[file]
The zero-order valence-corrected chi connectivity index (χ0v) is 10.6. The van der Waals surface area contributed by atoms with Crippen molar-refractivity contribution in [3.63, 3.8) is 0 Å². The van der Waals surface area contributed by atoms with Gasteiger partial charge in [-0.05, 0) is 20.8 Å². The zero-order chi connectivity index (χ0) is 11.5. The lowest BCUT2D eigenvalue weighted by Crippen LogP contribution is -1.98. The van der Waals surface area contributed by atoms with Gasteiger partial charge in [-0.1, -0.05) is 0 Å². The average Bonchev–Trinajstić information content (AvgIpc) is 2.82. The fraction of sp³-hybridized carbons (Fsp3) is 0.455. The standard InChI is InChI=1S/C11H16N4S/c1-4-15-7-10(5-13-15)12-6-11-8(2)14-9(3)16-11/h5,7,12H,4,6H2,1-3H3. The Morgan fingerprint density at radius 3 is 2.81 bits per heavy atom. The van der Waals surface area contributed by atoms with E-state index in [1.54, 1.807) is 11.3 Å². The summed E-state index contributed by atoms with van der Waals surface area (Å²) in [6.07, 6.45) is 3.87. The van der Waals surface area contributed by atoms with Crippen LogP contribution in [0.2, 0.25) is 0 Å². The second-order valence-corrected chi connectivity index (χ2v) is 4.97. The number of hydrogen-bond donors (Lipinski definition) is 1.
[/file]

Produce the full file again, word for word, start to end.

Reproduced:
The zero-order valence-corrected chi connectivity index (χ0v) is 10.6. The van der Waals surface area contributed by atoms with Crippen molar-refractivity contribution in [3.63, 3.8) is 0 Å². The van der Waals surface area contributed by atoms with Gasteiger partial charge in [-0.05, 0) is 20.8 Å². The zero-order chi connectivity index (χ0) is 11.5. The lowest BCUT2D eigenvalue weighted by Crippen LogP contribution is -1.98. The van der Waals surface area contributed by atoms with Gasteiger partial charge in [-0.1, -0.05) is 0 Å². The average Bonchev–Trinajstić information content (AvgIpc) is 2.82. The fraction of sp³-hybridized carbons (Fsp3) is 0.455. The standard InChI is InChI=1S/C11H16N4S/c1-4-15-7-10(5-13-15)12-6-11-8(2)14-9(3)16-11/h5,7,12H,4,6H2,1-3H3. The Morgan fingerprint density at radius 3 is 2.81 bits per heavy atom. The van der Waals surface area contributed by atoms with E-state index in [1.54, 1.807) is 11.3 Å². The summed E-state index contributed by atoms with van der Waals surface area (Å²) in [6.07, 6.45) is 3.87. The van der Waals surface area contributed by atoms with Crippen LogP contribution in [0.2, 0.25) is 0 Å². The second-order valence-corrected chi connectivity index (χ2v) is 4.97. The number of hydrogen-bond donors (Lipinski definition) is 1.